Where the Girls Are

Bleeding disorders camps welcome and nurture girls
Author: Heather Boerner

When Michelle Cecil’s dad offered to send her to Europe in 2010, the Grafton, Wisconsin, teen hesitated. It would be the first time the 17-year-old would miss camp since she was 6.

“Without camp, I wouldn’t be as grown up as I am. I wouldn’t be as social,” says Cecil, who has type 1 von Willebrand disease (VWD). And she wouldn’t feel as accepted as she does today. Camp Bold Eagle in Holton, Michigan, was the one place Cecil and her sisters could go every year as a child to be surrounded by other kids with bleeding disorders.

But the camp experience for Cecil wasn’t all good. Although  her “hemo homies” will always be her family, Cecil says she sometimes felt slightly excluded from camp activities because she didn’t have hemophilia. That picture is about to change. As more girls attend bleeding disorders camps, and as the National Hemophilia Foundation’s (NHF) Victory for Women campaign focuses on the role of camp in girls’ lives, camps are becoming more girl friendly.

When NHF’s manager of education, Patrice Thomas, held discussion groups at the 2011 NHF Annual Meeting in Chicago to identify what young women wanted from their chapters, the answer was nearly unanimous. They wanted more information at a younger age about what they could expect as they reached puberty. They also wanted details about how their bleeding disorders could be managed, particularly around their periods.

“I asked them when and where they thought the information should be offered, and they all said camp,” Thomas says. “They all felt like that week at camp is a wonderful opportunity to talk with nurses or counselors and older girls with bleeding disorders to help them understand.”

Infusion of Girl Power

One of the complications of having a bleeding disorder is menorrhagia, long and heavy periods. It’s a topic that just about every girl avoids discussing. But it’s essential for girls with bleeding disorders to learn to talk about their periods and find out how best to treat them. For instance, many young women use hormone therapy to regulate their periods. Others infuse around their periods to prevent excessive bleeding.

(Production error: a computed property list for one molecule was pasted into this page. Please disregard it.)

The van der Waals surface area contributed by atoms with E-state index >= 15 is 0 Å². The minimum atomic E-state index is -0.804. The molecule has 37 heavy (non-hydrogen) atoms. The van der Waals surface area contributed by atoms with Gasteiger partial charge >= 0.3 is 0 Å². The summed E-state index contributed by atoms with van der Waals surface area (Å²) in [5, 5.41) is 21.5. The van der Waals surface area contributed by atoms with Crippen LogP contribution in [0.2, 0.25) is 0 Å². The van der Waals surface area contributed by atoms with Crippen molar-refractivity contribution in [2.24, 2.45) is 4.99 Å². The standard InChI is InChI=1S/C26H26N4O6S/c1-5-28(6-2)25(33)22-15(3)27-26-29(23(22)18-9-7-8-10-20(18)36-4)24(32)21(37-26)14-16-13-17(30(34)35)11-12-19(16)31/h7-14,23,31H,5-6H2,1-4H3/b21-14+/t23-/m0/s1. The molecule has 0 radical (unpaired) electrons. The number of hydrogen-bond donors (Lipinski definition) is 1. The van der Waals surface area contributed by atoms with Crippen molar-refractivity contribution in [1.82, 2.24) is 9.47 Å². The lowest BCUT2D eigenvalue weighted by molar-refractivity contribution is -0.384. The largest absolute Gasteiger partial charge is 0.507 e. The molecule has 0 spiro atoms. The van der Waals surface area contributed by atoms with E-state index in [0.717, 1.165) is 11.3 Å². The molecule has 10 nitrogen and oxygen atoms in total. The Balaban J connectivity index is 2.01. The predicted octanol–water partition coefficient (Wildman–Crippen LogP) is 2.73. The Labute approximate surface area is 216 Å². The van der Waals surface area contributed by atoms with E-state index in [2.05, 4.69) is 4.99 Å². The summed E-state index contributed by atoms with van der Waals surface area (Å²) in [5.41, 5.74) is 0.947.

All girls should learn to infuse—for themselves if they need it, but if not, for their loved ones, says Marion A. Koerper, MD, former director of the Hemophilia Treatment Center at University of California, San Francisco, and co-founder of Camp Hemotion, the northern California bleeding disorders camp.

“Camp has two important functions: education and empowerment,” says Koerper, who is also NHF’s medical advisor. “Once girls understand their disease, they take control of it. Even though not every girl needs to self-infuse, we let all the girls who want to learn how.”

Changing Times

At the annual meeting of the National Association of Camps for Children with Hemophilia and Other Bleeding Disorders (NACCHO) this year, Shelly Mattson, 26, who has VWD, gave a presentation about how camp counselors can talk to girls about their bleeding disorders and their periods. Her advice: Make it private, listen more and try to have an adult woman with a bleeding disorder there to share her experience. NHF’s Victory for Women Task Force is creating a toolkit to help camp staff  talk to girls about their periods.

Campers themselves are taking action, too. Last year, when Cecil was a senior counselor at Camp Bold Eagle, she got another counselor to cover her cabin of boys so she could attend a meeting with the camp director. About 15 chairs were set up around the room, filled with preteen and teenage girls as well as female counselors. The topic was changing camp language to make it more inclusive. The girls provided lots of feedback. They asked the director to be more mindful that not everyone at camp has hemophilia, that it’s not a “brotherhood” and that they wanted more programs for girls.

The camp director took the girls’ suggestions seriously, changing the language at the awards ceremony at the end of the week. Meanwhile, counselor Alexandra Johnson, 21, of East Lansing, Michigan, unveiled the new Ladybug Award. It was her solution to the coveted Butterfly Award, given to a boy camper who learns to self-infuse for the first time. The girls didn’t have an equivalent award, and Johnson, who has mild VWD, thought it was time.

To win the award, the girls had to learn all they could about their bleeding disorder. Then, at the end of camp, they took a test. Every girl who got a perfect score was given an award, a handmade ladybug necklace. Some of the winners did not even know their diagnoses at the beginning of the week, Johnson says. But by the end of camp, they not only knew their diagnoses, but also their treatments.

The girls gained something even more rewarding at camp that year—a sense of belonging. “They felt included and proud,” says Johnson. “They had a sense of self-confidence you didn’t see four days earlier.”